The alternative is to disarm.

Neither is easy. One is more socially beneficial.

L. Randall Wray L. Randall WrayDecember 24th, 2012 at 4:50 pm

Yes Calgacus. Good summary of the history here:

Quote: So, the Second Amendment read: “A well-regulated Militia, being necessary to the security of a free State, the right of the people to keep and bear Arms, shall not be infringed.” Contrary to some current right-wing fantasies about the Framers wanting to encourage popular uprisings over grievances, the language of the amendment is clearly aimed at maintaining order within the country.

djmDecember 26th, 2012 at 3:00 am

Randall hows this for irony,two days after posting the defense of having my guns, two blocks from my house a unarmed man was shot in the face. to check google kelseyville ca. fairway dr. perp. was not caught.

L. Randall Wray L. Randall WrayDecember 26th, 2012 at 4:05 pm

Right. Most victims of gun violence are unarmed. But guns don’t kill people, rather, people kill people. If the gun lobby has its way, we can arm everyone so that we can increase the percentage of victims who are murdered while toting assault rifles. Homicides will go up a lot. People will be killing people, but all will be locked and loaded and ready to fire. Surveys show that people vastly over-rate their own competence. Upwards of 90% of all drivers rate themselves as above average. Scientists think this is a genetic trait–a basic human optimism that helps evolution along. No doubt that 90% of gun toters presume they are quicker to the draw than average. Sort of a perversion of the Lake Wobegone phenom? But, a national blood bath would be good business for the gun lobby.

lisaDecember 26th, 2012 at 4:52 pm

PART 1-12/26/12- in response to Randall Wray&hellip ;

"Does anyone read the newspaper? The boy’s mother was the gun nut and was killed with her own apparently legally purchased weapon."

Yes, I have been following the terrible reporting and unethical journalistic trends on the internet. The Newtown incident reporting exhibited some of the absolute worst examples of inaccuracies, and exploitation by the media.

Your comment, that I have quoted, only adds a bit of fuel-to-the fire. I don't think I am trying to take sides in the polarizing debate. I am trying to explore how different comments that actually turn a victim into a "guilty person without any trial", can further polarize reasonable debate on any subject. I don't think that I am only inferring "blame". Isn't the mother, father, and brother being blamed for the shooting? Aren't you blaming the victim for her own death-in not so many words? How were the guns kept in the home? How many were there? What do any of us, including you, really know based on information from the media? Not much, factually.

Leading comments that are based on distorted facts are fundamentally bad. A lot of your writing that is focused on economic issues have been good. This article has a few interesting aspects. Are you really just trying to stir-the-sh– to perhaps increase readership of your blog?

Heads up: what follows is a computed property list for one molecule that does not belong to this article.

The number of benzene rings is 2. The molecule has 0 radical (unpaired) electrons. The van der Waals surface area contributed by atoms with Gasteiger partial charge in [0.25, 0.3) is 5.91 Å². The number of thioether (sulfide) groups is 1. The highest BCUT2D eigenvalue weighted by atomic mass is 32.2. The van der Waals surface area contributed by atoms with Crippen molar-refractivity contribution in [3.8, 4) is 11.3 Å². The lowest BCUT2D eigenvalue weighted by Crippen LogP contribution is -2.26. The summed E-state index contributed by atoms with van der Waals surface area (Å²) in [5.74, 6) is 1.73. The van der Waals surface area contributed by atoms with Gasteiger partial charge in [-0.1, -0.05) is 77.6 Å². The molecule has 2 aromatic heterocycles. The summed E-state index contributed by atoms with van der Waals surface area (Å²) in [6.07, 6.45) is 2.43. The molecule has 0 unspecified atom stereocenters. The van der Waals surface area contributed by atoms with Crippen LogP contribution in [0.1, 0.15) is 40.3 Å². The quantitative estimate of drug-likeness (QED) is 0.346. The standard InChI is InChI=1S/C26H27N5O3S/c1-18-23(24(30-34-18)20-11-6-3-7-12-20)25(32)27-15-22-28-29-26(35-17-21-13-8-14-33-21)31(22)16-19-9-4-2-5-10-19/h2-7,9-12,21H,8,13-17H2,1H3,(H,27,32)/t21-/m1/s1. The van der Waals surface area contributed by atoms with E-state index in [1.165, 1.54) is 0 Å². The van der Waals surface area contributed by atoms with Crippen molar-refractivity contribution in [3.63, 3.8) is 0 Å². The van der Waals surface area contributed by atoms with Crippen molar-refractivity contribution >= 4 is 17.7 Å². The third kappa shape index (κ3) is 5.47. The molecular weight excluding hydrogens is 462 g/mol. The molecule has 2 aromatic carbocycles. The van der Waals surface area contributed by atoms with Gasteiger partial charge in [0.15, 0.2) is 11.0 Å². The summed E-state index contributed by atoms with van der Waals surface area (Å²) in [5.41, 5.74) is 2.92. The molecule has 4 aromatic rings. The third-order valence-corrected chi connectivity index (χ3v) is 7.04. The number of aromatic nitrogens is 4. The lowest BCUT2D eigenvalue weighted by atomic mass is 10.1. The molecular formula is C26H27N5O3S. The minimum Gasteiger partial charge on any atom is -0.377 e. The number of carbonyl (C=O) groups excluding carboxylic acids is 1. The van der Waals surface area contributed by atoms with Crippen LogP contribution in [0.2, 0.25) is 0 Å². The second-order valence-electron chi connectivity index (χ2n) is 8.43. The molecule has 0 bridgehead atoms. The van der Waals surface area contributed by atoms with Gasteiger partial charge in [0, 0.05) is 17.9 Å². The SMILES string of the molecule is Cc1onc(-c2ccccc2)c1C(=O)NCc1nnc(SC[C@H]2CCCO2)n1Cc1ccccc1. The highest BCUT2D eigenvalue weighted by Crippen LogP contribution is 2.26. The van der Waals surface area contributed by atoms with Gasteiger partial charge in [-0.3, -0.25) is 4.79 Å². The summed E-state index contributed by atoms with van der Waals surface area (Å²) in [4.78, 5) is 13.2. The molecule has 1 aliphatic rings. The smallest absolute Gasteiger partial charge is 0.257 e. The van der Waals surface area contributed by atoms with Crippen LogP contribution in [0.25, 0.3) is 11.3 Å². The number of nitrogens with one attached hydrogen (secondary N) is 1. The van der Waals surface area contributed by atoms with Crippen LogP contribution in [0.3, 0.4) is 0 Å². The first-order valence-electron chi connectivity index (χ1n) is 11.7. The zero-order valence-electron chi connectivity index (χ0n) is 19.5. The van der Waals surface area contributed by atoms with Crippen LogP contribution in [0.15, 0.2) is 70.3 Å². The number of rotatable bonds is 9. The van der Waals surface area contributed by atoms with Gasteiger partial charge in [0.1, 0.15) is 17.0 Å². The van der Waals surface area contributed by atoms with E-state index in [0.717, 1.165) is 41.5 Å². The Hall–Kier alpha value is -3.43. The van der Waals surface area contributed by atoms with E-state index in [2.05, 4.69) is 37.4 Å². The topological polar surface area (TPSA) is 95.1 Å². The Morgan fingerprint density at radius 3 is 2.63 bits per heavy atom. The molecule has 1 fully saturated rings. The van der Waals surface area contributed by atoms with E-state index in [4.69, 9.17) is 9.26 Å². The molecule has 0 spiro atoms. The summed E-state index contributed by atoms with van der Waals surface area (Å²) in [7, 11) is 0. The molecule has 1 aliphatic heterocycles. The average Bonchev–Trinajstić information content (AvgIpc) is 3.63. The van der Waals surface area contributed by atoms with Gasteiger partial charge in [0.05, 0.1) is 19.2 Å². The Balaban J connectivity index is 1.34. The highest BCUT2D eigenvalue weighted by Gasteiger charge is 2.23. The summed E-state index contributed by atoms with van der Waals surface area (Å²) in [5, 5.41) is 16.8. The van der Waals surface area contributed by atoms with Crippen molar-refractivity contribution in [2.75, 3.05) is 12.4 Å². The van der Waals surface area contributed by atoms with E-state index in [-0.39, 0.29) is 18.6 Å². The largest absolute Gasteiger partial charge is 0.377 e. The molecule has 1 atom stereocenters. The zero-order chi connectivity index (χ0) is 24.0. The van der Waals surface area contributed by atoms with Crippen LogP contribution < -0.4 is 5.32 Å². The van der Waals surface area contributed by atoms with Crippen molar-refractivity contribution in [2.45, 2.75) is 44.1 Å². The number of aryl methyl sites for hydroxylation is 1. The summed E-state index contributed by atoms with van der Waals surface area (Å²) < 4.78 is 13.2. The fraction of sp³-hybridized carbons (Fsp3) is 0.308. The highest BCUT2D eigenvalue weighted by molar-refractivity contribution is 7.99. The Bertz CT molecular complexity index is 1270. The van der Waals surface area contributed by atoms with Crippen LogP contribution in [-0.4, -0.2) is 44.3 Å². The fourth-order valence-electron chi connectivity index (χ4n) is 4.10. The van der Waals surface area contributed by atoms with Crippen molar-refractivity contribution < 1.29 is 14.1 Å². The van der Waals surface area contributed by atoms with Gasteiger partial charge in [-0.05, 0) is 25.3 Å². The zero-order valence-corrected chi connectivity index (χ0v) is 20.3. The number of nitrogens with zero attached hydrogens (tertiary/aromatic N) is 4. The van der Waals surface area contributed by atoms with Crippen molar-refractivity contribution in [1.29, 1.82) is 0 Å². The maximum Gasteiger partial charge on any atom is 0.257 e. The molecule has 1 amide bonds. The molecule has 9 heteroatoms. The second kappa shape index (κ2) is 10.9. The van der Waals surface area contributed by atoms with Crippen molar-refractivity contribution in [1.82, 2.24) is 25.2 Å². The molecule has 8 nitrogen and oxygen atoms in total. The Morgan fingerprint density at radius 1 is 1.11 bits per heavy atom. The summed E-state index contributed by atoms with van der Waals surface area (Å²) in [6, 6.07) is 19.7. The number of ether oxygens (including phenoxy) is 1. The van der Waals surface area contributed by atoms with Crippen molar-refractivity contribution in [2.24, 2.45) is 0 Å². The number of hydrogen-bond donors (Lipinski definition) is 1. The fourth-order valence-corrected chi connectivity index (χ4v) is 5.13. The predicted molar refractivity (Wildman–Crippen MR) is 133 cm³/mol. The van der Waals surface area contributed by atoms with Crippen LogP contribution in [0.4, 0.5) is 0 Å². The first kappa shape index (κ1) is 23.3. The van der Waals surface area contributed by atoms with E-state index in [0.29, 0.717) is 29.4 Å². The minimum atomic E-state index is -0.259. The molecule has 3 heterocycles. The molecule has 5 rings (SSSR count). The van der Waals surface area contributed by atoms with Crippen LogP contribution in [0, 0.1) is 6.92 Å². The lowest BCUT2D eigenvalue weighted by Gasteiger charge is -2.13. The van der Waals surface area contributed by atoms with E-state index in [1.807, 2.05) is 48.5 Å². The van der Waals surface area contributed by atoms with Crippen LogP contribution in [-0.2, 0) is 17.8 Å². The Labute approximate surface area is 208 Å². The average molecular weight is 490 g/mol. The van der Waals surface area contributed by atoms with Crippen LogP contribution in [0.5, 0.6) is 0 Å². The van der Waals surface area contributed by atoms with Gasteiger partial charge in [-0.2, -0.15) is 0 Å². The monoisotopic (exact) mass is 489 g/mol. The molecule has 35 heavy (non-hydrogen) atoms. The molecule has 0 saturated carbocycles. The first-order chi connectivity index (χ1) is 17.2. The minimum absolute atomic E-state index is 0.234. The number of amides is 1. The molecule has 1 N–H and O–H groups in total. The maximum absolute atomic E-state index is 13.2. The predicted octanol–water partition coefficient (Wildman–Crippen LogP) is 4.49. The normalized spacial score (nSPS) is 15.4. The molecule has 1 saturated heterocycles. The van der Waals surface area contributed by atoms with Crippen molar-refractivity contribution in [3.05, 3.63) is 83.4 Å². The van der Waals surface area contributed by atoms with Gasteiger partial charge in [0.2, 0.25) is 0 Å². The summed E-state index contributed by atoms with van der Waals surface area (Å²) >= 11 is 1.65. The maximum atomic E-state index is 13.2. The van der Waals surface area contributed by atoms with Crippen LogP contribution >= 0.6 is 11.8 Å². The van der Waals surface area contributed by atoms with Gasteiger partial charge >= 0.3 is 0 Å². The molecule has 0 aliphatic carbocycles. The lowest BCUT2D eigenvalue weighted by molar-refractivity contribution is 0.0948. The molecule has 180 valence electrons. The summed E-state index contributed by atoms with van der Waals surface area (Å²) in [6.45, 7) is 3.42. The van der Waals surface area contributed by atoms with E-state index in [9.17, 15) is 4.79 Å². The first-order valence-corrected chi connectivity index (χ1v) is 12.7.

The troll stuff is cute, though….. So, I'll play too.

The underlying issue is really one of "balance of power". The real issue is that the US is not an idealistic- lily-white, everyone's rich- streets -paved with gold, loving-peaceful socially equal democracy. The US is really a polyarchy, but no one really talks or writes much about that fact, publicly.

The Newtown shooting was an incident in a predominantly upper-class, predominantly white community. The shooter was also upper-class, white, and a member of the same community. If, the shooter was an outsider (such as anyone poor, and perhaps, especially any "other demographic class outsider" ), then "the public", actually "the media" could have had more of a "fun time" playing up the tragedy. Distraction to the max!

In the meantime, the trend has been to throw blame on whomever, wherever, about whatever. The mother, brother, and father are the new guilty ones. And so is everyone else who even has the audacity to own any gun, any where.

I don't own a gun, and don't especially like guns. I am a relatively poor citizen in this society. It doesn't take much of a stretch of my imagination to foresee that what is happening in Syria, could very easily happen in the US. I sure do not want US gun laws changed. In the near future, I can see poor US citizens actually could unite enough to actually go to battle against internal enemies to regain questionable, reasonable rights. Wouldn't they then definitely be even further out-classed because of weaponry? Isn’t that exactly (on a simplified level) what’s happening in Syria? A shot-gun, a hand-gun, or no guns, would be absolutely no match for any kind of high-powered automatic weaponry only available to employees of a police state, or large protected corporations, and their localized specific communities. (Yes, I am biased, and, only the future can confirm if justifiably, or reasonably, so.)